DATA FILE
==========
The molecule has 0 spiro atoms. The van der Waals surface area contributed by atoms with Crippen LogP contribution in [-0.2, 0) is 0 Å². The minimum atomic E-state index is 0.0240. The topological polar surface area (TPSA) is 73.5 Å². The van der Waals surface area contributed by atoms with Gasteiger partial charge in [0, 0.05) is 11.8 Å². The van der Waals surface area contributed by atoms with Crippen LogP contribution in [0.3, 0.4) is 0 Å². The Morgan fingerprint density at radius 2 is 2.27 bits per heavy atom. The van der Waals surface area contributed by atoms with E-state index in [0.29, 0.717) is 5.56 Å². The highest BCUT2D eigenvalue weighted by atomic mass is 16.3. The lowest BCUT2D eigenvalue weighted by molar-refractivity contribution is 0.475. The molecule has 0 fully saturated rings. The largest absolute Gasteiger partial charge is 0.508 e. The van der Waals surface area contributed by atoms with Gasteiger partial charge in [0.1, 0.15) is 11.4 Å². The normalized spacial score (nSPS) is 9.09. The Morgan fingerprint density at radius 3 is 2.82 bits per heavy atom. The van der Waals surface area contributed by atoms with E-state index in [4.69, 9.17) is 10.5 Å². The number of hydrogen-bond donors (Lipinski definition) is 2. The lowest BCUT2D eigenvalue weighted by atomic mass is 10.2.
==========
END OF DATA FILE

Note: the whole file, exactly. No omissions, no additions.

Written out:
The molecule has 0 spiro atoms. The van der Waals surface area contributed by atoms with Crippen LogP contribution in [-0.2, 0) is 0 Å². The minimum atomic E-state index is 0.0240. The topological polar surface area (TPSA) is 73.5 Å². The van der Waals surface area contributed by atoms with Gasteiger partial charge in [0, 0.05) is 11.8 Å². The van der Waals surface area contributed by atoms with Crippen LogP contribution in [0.3, 0.4) is 0 Å². The Morgan fingerprint density at radius 2 is 2.27 bits per heavy atom. The van der Waals surface area contributed by atoms with E-state index in [0.29, 0.717) is 5.56 Å². The highest BCUT2D eigenvalue weighted by atomic mass is 16.3. The lowest BCUT2D eigenvalue weighted by molar-refractivity contribution is 0.475. The molecule has 0 fully saturated rings. The largest absolute Gasteiger partial charge is 0.508 e. The van der Waals surface area contributed by atoms with Gasteiger partial charge in [0.1, 0.15) is 11.4 Å². The normalized spacial score (nSPS) is 9.09. The Morgan fingerprint density at radius 3 is 2.82 bits per heavy atom. The van der Waals surface area contributed by atoms with E-state index in [4.69, 9.17) is 10.5 Å². The number of hydrogen-bond donors (Lipinski definition) is 2. The lowest BCUT2D eigenvalue weighted by atomic mass is 10.2.